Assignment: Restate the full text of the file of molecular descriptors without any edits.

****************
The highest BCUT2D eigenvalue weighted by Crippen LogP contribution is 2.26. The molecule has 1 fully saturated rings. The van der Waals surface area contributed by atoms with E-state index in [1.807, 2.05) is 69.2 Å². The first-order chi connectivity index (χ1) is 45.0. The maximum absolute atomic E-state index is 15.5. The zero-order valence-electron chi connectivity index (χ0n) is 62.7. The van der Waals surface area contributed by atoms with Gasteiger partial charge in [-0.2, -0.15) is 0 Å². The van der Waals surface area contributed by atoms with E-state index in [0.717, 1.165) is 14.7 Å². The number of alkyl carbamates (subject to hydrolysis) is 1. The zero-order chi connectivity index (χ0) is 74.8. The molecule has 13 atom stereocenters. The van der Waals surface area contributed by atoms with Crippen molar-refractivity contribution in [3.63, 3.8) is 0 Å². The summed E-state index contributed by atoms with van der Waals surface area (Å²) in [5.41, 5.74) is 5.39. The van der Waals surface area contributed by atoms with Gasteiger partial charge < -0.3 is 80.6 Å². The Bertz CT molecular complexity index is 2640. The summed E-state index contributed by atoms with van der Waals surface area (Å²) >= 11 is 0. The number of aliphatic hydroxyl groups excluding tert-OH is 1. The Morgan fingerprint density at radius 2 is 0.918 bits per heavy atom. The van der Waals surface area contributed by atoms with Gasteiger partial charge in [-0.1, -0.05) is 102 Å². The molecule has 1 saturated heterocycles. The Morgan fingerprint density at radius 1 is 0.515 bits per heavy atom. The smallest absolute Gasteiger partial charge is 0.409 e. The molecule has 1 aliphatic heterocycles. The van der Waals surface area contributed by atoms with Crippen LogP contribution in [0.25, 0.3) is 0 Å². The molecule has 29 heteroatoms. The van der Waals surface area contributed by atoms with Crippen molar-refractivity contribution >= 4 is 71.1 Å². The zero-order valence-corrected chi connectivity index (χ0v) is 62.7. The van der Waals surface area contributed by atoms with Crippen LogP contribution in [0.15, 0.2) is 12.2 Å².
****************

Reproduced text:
The highest BCUT2D eigenvalue weighted by Crippen LogP contribution is 2.26. The molecule has 1 fully saturated rings. The van der Waals surface area contributed by atoms with E-state index in [1.807, 2.05) is 69.2 Å². The first-order chi connectivity index (χ1) is 45.0. The maximum absolute atomic E-state index is 15.5. The zero-order valence-electron chi connectivity index (χ0n) is 62.7. The van der Waals surface area contributed by atoms with Gasteiger partial charge in [-0.2, -0.15) is 0 Å². The van der Waals surface area contributed by atoms with E-state index in [0.717, 1.165) is 14.7 Å². The number of alkyl carbamates (subject to hydrolysis) is 1. The zero-order chi connectivity index (χ0) is 74.8. The molecule has 13 atom stereocenters. The van der Waals surface area contributed by atoms with Crippen molar-refractivity contribution in [3.63, 3.8) is 0 Å². The summed E-state index contributed by atoms with van der Waals surface area (Å²) in [5.41, 5.74) is 5.39. The van der Waals surface area contributed by atoms with Gasteiger partial charge < -0.3 is 80.6 Å². The Bertz CT molecular complexity index is 2640. The summed E-state index contributed by atoms with van der Waals surface area (Å²) >= 11 is 0. The number of aliphatic hydroxyl groups excluding tert-OH is 1. The Morgan fingerprint density at radius 2 is 0.918 bits per heavy atom. The van der Waals surface area contributed by atoms with Gasteiger partial charge in [-0.1, -0.05) is 102 Å². The molecule has 1 saturated heterocycles. The Morgan fingerprint density at radius 1 is 0.515 bits per heavy atom. The smallest absolute Gasteiger partial charge is 0.409 e. The molecule has 1 aliphatic heterocycles. The van der Waals surface area contributed by atoms with Crippen LogP contribution in [0.25, 0.3) is 0 Å². The molecule has 29 heteroatoms. The van der Waals surface area contributed by atoms with Crippen molar-refractivity contribution >= 4 is 71.1 Å². The zero-order valence-corrected chi connectivity index (χ0v) is 62.7. The van der Waals surface area contributed by atoms with Crippen LogP contribution in [0.15, 0.2) is 12.2 Å².